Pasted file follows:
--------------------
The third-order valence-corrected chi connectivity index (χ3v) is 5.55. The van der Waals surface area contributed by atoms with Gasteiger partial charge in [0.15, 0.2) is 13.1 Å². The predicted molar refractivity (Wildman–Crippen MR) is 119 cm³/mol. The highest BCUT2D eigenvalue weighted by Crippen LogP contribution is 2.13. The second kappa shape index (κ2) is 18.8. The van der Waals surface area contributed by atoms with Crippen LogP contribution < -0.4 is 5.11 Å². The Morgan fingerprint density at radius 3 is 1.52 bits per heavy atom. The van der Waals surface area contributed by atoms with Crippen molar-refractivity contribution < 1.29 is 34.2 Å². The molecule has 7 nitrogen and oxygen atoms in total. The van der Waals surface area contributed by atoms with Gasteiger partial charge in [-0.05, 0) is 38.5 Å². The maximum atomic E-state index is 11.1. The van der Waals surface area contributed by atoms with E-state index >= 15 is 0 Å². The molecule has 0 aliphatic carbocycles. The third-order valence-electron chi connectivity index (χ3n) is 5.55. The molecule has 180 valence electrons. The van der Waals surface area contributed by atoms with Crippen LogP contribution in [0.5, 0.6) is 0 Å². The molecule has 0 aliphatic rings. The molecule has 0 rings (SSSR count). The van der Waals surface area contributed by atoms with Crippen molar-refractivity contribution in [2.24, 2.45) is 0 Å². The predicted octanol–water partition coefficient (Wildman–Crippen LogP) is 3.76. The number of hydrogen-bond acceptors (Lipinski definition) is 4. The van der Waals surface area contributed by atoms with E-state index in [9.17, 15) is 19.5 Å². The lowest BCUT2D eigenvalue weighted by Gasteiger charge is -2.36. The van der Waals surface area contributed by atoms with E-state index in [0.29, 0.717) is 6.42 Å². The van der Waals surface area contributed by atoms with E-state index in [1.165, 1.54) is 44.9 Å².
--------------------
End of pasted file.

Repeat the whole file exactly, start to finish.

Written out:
The third-order valence-corrected chi connectivity index (χ3v) is 5.55. The van der Waals surface area contributed by atoms with Gasteiger partial charge in [0.15, 0.2) is 13.1 Å². The predicted molar refractivity (Wildman–Crippen MR) is 119 cm³/mol. The highest BCUT2D eigenvalue weighted by Crippen LogP contribution is 2.13. The second kappa shape index (κ2) is 18.8. The van der Waals surface area contributed by atoms with Crippen LogP contribution < -0.4 is 5.11 Å². The Morgan fingerprint density at radius 3 is 1.52 bits per heavy atom. The van der Waals surface area contributed by atoms with Crippen molar-refractivity contribution < 1.29 is 34.2 Å². The molecule has 7 nitrogen and oxygen atoms in total. The van der Waals surface area contributed by atoms with Gasteiger partial charge in [-0.05, 0) is 38.5 Å². The maximum atomic E-state index is 11.1. The van der Waals surface area contributed by atoms with E-state index >= 15 is 0 Å². The molecule has 0 aliphatic carbocycles. The third-order valence-electron chi connectivity index (χ3n) is 5.55. The molecule has 180 valence electrons. The van der Waals surface area contributed by atoms with Crippen LogP contribution in [0.5, 0.6) is 0 Å². The molecule has 0 aliphatic rings. The molecule has 0 rings (SSSR count). The van der Waals surface area contributed by atoms with Crippen molar-refractivity contribution in [2.24, 2.45) is 0 Å². The predicted octanol–water partition coefficient (Wildman–Crippen LogP) is 3.76. The number of hydrogen-bond acceptors (Lipinski definition) is 4. The van der Waals surface area contributed by atoms with E-state index in [9.17, 15) is 19.5 Å². The lowest BCUT2D eigenvalue weighted by Gasteiger charge is -2.36. The van der Waals surface area contributed by atoms with E-state index in [0.29, 0.717) is 6.42 Å². The van der Waals surface area contributed by atoms with E-state index in [1.165, 1.54) is 44.9 Å².